NEW DELHI – Heavy pre-monsoon rains in India and Bangladesh have washed away railway stations, towns and villages, leaving millions homeless due to extreme weather events including heat wavesintense rains and floods are becoming more frequent in South Asia.
More than 60 people were killed in days of floods, landslides and thunderstorms that left many without food or clean water and isolated them by shutting down the internet, officials said.
The devastation in northeast India, one of the hardest hit regions, has overwhelmed railways, bridges and roads. In the remote state of Assam, 31 of its 33 districts have been hit by floods, impacting the lives of more than 700,000 people, officials said on Saturday. At least 18 people have already died in the state due to flooding and landslides, according to the news.
At least 33 people have been killed in neighboring Bihar state by lightning strikes and heavy rain across its 16 districts, Nitish Kumarthe chief minister said on Friday.
Climatologists have said that India and Bangladesh are particularly vulnerable to climate change due to their proximity to the warm tropical waters of the Indian Ocean and the Bay of Bengal, which are experiencing more and more heat waves. Rising sea temperatures have led to ‘dry conditions’ in parts of the Indian subcontinent and ‘significantly increased rainfall’ in other regions, according to a study published in January by the Indian Institute of Tropical Meteorology, Pune.
India’s meteorological service on Sunday warned of “thunderstorms with lightning and very heavy rain” in many parts of the country’s remote northeast where the Brahmaputra, one of the world’s largest rivers, flooded large areas of farmland, villages and towns in the past. a few weeks.
Floodwaters from the Brahmaputra and other rivers have come in fury to Bangladesh, a low-lying nation of about 170 million people, where extreme rainfall and landslides swept away a vast Rohingya refugee camp overnight last year. In 2020, torrential rains submerged at least a quarter of the country.
Around two million people have been affected in the eastern region of Sylhet in what authorities describe as one of the worst floods in many years.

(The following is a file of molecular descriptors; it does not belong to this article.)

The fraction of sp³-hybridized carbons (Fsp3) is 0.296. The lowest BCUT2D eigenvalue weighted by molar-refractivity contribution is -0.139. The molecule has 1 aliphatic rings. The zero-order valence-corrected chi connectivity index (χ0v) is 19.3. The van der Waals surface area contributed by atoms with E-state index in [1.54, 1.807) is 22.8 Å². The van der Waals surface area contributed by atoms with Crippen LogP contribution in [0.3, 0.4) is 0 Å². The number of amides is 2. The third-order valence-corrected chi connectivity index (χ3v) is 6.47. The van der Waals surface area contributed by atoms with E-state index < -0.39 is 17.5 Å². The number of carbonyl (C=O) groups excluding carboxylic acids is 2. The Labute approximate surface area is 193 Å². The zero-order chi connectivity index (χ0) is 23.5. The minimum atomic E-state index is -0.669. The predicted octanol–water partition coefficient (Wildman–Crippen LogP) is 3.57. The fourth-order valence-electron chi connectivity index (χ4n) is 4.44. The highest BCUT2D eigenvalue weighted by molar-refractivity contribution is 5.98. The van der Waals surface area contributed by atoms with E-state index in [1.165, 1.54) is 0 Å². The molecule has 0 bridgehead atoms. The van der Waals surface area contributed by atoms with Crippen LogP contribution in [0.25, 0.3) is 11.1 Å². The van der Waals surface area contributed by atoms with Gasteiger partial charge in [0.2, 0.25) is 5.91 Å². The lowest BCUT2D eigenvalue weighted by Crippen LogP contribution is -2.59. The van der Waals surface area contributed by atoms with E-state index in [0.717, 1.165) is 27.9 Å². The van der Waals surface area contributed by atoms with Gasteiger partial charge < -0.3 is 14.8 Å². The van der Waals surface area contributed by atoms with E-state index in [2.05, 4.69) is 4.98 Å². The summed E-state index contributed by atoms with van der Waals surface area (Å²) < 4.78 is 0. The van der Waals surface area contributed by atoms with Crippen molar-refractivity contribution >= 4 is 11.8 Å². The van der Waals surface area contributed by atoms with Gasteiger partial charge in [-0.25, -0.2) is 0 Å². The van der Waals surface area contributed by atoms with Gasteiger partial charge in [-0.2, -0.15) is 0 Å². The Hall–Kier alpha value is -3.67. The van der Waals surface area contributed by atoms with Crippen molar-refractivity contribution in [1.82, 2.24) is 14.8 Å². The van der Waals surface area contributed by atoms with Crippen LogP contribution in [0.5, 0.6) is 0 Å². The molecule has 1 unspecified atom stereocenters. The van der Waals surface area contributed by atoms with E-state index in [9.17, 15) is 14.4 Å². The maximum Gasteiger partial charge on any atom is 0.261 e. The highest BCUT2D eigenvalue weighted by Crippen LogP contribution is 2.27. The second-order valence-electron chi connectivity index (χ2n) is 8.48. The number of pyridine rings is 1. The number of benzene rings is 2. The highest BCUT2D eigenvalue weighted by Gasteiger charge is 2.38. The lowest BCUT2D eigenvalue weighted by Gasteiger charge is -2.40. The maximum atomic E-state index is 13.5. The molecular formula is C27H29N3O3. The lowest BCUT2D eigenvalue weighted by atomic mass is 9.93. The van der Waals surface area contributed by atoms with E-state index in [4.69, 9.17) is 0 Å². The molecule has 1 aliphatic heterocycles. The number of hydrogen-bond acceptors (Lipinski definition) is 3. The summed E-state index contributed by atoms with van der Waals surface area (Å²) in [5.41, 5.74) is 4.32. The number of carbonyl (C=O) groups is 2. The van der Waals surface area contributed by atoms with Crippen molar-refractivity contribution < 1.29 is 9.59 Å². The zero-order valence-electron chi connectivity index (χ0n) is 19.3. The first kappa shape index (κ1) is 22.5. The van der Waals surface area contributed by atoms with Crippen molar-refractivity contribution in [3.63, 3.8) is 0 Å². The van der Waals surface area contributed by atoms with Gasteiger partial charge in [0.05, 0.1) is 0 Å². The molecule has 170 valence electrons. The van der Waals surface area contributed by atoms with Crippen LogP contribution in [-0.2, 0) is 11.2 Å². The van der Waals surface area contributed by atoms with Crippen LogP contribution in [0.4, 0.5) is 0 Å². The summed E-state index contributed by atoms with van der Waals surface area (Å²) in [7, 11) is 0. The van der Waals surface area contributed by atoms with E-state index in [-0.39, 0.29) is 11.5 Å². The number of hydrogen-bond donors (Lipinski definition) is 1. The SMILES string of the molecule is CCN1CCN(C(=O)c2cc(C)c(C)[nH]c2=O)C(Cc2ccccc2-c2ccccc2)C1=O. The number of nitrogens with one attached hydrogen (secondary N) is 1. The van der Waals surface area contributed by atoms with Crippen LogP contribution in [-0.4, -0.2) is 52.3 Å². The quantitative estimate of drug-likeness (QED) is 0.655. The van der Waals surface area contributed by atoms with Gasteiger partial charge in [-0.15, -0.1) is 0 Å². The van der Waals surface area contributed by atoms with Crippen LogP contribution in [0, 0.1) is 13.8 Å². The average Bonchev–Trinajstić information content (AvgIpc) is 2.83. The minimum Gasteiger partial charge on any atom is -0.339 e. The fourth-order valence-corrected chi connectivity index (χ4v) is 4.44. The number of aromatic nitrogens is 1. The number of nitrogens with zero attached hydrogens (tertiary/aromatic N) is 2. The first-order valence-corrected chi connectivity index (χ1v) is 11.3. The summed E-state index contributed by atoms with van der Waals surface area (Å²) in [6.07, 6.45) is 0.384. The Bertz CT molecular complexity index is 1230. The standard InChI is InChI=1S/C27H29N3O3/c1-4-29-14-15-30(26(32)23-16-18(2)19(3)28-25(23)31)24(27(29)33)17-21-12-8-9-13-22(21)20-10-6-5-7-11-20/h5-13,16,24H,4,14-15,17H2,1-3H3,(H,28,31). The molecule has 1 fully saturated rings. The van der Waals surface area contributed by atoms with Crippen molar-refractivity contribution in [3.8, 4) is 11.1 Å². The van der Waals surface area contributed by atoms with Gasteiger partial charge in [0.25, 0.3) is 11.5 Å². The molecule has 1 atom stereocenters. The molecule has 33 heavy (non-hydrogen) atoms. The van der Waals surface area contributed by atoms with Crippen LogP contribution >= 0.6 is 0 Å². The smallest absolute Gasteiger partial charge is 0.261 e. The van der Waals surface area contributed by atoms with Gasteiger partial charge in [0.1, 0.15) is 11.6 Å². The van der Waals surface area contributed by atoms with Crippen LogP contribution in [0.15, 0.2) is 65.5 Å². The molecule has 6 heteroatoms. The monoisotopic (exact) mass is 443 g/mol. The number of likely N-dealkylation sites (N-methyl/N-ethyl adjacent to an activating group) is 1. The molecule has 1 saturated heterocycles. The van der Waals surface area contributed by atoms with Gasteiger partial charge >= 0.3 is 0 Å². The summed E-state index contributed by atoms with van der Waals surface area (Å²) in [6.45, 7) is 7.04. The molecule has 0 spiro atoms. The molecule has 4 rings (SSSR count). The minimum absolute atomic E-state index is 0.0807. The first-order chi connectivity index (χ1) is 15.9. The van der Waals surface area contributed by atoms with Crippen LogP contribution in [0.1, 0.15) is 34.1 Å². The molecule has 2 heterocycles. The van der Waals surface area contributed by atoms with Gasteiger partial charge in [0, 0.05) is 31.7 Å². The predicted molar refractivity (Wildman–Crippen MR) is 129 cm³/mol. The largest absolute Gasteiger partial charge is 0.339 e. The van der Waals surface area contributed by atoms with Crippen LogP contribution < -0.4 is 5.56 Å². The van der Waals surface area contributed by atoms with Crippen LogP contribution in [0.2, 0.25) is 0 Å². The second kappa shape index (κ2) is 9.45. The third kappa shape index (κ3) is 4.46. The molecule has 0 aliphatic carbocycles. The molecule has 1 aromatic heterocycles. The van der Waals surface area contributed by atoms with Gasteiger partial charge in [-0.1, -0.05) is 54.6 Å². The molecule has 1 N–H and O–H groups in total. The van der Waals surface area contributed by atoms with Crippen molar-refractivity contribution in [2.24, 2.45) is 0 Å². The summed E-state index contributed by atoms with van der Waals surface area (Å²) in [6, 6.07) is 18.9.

“We haven’t seen such widespread flooding in Sylhet for about two decades,” Bangladesh Water Development Board chief engineer SM Shahidul Islam said on Sunday.
“Heavy rainfall and increased flow of flood waters through the Surma River are the main reason for this situation,” Islam said, explaining that dams in the area are unable to retain flood waters which began to flow into the cities.
At least 10 people have been killed in the area, most drowned after their boats capsized as they tried to move to safer areas, officials said on Sunday. “We are still working to see if there are more casualties,” said Mosharraf Hossain, the top official in the Sylhet region.
Roads cut by flooding have made relief efforts difficult, officials said. But the devastation left millions with nothing.
“The flooding situation is terrible in our village of Zakiganj,” said 29-year-old Mahmudul Hasan, who had taken refuge with six members of his family in Sylhet.
The family received no food or water, Mr. Hasan said. And he said he was constantly worried about his house. “Our house is made of mud,” he explained.
The government of Bangladesh has indefinitely closed nearly 600 schools and colleges to use as safe havens for those with nowhere to go. At least 3,000 hectares of rice paddies have been destroyed by the floods, which are expected to affect the livelihoods of thousands of farmers, officials said.
Karan Deep Sing reported from New Delhi, and Saif Hasnat reported from Dhaka, Bangladesh.